A Special Interview: June 2023
What do you feel is the greatest challenge in Baltimore County and how does it impact you and your work?
Baltimore County has such a wide-spanning demographic, varying in levels of education, economic stability and opportunity, and access. We have communities steeped in great wealth and prosperity, and others struggling under the weight of abject poverty. We also have an incredible number of public and private companies, non-profit organizations, and government services with the means to provide resources to help alleviate the challenges experienced in our county. The greatest challenge is a gap between resource providers and those in need. There can be limited knowledge of and access to resources that would otherwise serve to support deficits in the community. Resource accessibility issues can include transportation, lack of disability consideration, or just general lack of knowledge of what’s available. Within my organization I’m very invested in working with our Senior Leadership team to expand employment and professional development opportunities for our internal talent, focusing not on an associate’s disability, but on their abilities, their skills, their potential, and their motivation to succeed. My HR team also works to stay connected to available resources and to assist with access for our Associates.
What do you see as LBC’s greatest strength as developed over its 40-year history?
LBC acts as a conduit in Baltimore County, drawing top leaders and civic-minded individuals to learn more about the region’s struggles and needs, while giving organizations who are working to serve the needs of the community a platform to convey their needs to a captive, engaged audience. This uniquely positions these organizations along with the LBC participants to address current opportunities in a relevant way. LBC also works hard to create a safe space for courageous authenticity, allowing for challenging conversations and working through difficult issues in a solutions-oriented environment. These nuances of the program create the ideal circumstances for making impactful connections and truly working toward change.
How does your work as a civic leader impact your work at the BISM?
As the Director of Human Resources for BISM, my work revolves greatly around creating and supporting employment opportunities and growth for all our Associates including those experiencing blindness. I am very intentional about training and development, performance management, and overall accessibility. I’m grateful for an opportunity to be a part of an organization that is so instrumental in the advancement and progression of blind rehabilitation and employment. My personal civic leadership gives me a chance to offer my time and skills in similar support to other causes with which I feel personally aligned. While my professional journey with BISM and my personal civic engagement journey exist on 2 different roads, both roads lead to the common goal of increased access to necessary and impactful resources and improved outcomes for members of marginalized communities in our region.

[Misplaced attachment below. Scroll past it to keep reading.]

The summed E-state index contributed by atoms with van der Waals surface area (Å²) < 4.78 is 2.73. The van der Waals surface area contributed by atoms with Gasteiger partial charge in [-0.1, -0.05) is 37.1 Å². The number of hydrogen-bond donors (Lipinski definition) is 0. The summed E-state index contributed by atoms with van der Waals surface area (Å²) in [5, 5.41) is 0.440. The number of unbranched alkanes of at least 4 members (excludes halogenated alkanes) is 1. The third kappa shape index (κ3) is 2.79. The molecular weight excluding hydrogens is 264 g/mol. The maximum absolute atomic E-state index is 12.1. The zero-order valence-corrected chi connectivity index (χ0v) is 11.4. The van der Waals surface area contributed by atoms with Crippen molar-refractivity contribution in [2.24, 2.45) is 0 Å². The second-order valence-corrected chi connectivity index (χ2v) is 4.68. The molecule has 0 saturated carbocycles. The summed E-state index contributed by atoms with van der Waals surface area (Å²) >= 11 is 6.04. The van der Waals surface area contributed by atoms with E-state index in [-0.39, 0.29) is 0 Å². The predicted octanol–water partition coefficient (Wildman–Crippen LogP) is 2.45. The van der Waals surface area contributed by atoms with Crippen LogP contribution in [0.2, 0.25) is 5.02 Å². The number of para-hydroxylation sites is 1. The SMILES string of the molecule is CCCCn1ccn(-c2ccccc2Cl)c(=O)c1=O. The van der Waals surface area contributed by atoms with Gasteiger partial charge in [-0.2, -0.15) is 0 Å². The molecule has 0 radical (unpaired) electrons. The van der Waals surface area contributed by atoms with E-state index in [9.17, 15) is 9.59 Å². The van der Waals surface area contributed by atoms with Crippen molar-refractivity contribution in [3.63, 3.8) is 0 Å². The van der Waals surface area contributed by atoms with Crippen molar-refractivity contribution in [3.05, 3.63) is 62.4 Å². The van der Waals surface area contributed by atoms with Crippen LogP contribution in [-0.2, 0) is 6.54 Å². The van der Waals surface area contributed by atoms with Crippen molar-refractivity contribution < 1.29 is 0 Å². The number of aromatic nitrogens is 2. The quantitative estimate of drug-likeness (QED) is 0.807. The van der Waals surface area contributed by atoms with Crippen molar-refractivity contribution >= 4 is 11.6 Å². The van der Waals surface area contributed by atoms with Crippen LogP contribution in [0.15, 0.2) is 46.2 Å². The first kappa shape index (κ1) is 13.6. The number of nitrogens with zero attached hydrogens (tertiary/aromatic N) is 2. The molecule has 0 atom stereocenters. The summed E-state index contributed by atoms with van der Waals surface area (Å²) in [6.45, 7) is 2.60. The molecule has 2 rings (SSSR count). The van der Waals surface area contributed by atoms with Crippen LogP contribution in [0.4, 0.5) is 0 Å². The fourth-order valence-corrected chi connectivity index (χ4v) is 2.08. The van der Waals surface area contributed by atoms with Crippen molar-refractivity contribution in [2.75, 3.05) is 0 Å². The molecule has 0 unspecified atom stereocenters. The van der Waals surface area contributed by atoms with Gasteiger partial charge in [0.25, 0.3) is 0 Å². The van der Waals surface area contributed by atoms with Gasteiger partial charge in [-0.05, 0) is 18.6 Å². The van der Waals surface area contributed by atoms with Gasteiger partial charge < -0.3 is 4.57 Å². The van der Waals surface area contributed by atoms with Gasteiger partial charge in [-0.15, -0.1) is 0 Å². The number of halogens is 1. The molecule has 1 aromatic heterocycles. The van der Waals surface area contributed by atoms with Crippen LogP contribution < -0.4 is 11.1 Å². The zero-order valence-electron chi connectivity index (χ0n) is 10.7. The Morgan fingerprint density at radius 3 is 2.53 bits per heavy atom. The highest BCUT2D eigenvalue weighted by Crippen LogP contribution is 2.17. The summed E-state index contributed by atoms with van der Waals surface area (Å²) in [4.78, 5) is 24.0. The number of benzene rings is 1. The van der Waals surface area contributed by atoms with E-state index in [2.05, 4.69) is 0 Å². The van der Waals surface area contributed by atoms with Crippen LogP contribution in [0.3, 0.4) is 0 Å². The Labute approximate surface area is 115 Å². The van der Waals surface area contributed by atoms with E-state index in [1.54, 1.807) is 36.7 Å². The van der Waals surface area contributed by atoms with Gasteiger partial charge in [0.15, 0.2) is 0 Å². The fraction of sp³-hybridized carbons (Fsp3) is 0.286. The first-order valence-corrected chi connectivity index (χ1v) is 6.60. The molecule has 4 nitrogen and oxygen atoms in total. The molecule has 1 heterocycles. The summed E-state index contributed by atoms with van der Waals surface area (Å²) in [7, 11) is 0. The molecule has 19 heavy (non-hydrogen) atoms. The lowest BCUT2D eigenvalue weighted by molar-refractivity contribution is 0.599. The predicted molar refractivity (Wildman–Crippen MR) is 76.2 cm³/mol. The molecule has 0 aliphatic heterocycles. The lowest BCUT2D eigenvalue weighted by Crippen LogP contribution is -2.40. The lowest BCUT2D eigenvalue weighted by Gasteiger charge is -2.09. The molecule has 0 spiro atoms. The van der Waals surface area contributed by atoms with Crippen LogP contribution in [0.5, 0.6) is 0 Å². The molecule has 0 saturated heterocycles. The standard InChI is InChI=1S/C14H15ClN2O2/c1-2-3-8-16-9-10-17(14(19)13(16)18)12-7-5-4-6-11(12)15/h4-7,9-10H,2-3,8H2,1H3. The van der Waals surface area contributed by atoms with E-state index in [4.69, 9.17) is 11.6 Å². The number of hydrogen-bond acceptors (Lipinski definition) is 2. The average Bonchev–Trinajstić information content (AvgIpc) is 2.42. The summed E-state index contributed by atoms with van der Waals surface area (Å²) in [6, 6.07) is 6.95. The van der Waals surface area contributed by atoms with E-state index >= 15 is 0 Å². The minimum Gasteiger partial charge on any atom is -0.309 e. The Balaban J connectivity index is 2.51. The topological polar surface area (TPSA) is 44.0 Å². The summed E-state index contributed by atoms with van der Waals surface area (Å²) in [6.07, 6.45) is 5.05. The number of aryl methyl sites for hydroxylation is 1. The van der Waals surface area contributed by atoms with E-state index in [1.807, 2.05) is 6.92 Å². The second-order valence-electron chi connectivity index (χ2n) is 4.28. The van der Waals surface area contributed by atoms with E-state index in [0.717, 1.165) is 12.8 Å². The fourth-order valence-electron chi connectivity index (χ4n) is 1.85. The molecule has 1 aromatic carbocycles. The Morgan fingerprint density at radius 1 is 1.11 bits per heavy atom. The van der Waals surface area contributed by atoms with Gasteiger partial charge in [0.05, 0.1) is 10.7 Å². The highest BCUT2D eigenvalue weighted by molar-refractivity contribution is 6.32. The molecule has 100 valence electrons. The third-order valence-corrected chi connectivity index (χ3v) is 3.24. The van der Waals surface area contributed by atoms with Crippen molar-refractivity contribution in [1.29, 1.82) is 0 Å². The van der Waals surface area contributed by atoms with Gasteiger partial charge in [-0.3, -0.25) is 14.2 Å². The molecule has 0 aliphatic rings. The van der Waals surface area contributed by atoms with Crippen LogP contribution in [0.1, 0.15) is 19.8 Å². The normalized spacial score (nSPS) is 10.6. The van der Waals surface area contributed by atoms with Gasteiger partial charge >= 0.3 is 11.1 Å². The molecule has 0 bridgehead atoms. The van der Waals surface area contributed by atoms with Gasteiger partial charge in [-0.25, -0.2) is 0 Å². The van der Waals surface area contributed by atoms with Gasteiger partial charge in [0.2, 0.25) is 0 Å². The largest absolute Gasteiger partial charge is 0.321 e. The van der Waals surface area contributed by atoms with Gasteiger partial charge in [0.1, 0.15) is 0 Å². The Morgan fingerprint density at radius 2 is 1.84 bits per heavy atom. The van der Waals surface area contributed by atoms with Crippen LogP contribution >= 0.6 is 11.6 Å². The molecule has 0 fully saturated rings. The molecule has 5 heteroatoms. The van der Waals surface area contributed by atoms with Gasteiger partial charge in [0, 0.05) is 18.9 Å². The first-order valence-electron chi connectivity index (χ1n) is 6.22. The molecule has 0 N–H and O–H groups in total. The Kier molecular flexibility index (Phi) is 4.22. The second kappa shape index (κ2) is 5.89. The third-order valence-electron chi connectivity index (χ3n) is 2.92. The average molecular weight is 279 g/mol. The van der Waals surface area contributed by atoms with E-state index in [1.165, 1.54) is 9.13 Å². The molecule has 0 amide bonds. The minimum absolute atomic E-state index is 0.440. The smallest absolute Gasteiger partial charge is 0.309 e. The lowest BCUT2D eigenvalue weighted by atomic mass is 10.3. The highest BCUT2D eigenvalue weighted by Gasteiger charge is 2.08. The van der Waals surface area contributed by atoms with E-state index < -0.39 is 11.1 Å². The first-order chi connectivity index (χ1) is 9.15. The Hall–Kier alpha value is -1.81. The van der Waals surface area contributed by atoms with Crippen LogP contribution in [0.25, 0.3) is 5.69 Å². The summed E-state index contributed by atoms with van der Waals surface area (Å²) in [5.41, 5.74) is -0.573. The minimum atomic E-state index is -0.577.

How did the LBC experience shape you?
My LBC Experience did change me and I believe I’ll be discovering residual impact in my career and civic engagement for years to come. LBC increased my sense of responsibility to the challenges in my community. I no longer have the false sense that “someone else will fix it.” This program elevated my level of personal accountability to be a driving force for the changes I want to see. LBC has also amplified my voice through my network and the LBC platform. I am excited to continue to grow in my civic engagement and look forward to years of continued engagement with this program.
What life experience has most shaped who you are as a leader?
Mentorship – At every critical juncture in my life, I can identify the person whose mentorship made my progression possible. Some mentorship was intentional, and I am grateful for those who sought me out or to whom I reached out, who were willing to share their gifts and time with me. Others have mentored me without meaning to, leading by example, and giving me a guide to follow. In some cases, it was singing my praises in front of others, or giving me difficult feedback about myself to help me grow. I wouldn’t be the leader I am today without mentorship, and I am intent on paying in forward.
In your opinion, what personal trait is most important to being a good leader and why?
I know that the higher you advance in leadership, the fewer people there are who are in a position to hold you accountable in the conventional sense. This is why personal accountability is one of the most important personal traits for a good leader. Holding yourself to an elevated standard and having the self-awareness to acknowledge when you’ve fallen short of that standard and regroup is paramount to success and to motivating and inspiring others to want to work for you.